What are plant sterols?
Plant sterols (phytosterols, phytostanols and their fatty acid esters) are cholesterol-like substances that occur naturally at low levels in fruits, vegetables, nuts and cereals.
Most Australians consume between 150 and 360 milligrams of plant sterols naturally every day, depending on their diet.
When eaten in higher amounts, between 2-3 grams per day, plant sterols can naturally reduce LDL cholesterol. High cholesterol is one of the major risk factors for heart disease, a third of all Australians have high cholesterol.
How they work
When eaten at the recommended amount, between 2 and 3 grams a day, plant sterols can reduce low-density lipoprotein (LDL) cholesterol (the bad cholesterol) levels in our blood. They do this by being cholesterol-like substances and are absorbed instead of LDL cholesterol. However, eating more than three grams per day does not reduce your LDL cholesterol any further.
Eating plant sterols
The consumption of plant sterols is not a substitution for medication. If you are already on cholesterol-lowering medication, continue taking it as recommended by your doctor. You can use plant sterol-enriched foods at the same time as your cholesterol medication, but check with your doctor first. Children and pregnant and lactating women do not need to reduce their cholesterol and would not benefit from doing so and therefore it is not suggested they consume plant sterols.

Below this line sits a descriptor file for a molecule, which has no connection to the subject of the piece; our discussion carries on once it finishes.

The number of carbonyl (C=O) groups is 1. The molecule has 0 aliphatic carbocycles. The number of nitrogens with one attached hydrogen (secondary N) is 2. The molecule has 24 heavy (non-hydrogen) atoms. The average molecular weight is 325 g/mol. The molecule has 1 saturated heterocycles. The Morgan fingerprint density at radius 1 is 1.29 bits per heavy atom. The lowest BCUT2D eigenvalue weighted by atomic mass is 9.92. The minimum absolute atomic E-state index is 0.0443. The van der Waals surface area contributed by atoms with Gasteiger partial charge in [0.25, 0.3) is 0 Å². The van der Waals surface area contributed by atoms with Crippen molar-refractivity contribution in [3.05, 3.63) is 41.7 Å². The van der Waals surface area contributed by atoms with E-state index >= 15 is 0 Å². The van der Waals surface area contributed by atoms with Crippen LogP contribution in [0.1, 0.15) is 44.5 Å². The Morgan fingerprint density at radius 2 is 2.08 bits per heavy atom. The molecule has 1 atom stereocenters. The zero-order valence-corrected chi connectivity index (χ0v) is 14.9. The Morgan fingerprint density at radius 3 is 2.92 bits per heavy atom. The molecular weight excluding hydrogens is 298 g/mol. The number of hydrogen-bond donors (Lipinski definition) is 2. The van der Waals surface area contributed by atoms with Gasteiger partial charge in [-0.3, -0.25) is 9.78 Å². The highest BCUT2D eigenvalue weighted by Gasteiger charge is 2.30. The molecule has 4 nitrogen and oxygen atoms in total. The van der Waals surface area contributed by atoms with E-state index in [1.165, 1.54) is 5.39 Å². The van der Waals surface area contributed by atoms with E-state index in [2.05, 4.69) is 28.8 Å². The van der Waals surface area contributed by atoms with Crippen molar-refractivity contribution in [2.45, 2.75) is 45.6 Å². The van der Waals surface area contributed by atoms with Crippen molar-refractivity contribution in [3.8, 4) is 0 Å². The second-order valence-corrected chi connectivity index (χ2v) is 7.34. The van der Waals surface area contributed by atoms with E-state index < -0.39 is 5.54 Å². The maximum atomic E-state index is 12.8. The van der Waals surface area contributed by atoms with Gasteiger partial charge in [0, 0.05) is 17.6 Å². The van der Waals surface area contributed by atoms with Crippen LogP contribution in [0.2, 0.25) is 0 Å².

So how do I eat more plant sterols?
Some food products in Australia are fortified with plant sterols so they have higher levels. Margarine, milk, yoghurt and breakfast cereals, all have approval to be fortified with plant sterols.
What we recommend
Adult Australians, with high absolute risk, can include plant sterols to assist with lowering LDL cholesterol levels. The Heart Foundation recommends:
- Follow a healthy eating pattern based on the Heart Foundation's 5 Healthy Eating Principles which includes vegetables, fruit, wholegrains, fish, nuts and seeds.
- Include 2–3 g of phytosterols per day from fortified food products (currently margarine, milk, yoghurt and breakfast cereals) as part of a healthy eating pattern. Eating more than 3 grams per day does not reduce your LDL cholesterol any further.
Alarmingly, 90% of Australian women have at least one risk factor of heart disease and over half have two or more.… twitter.com/i/web/status/1…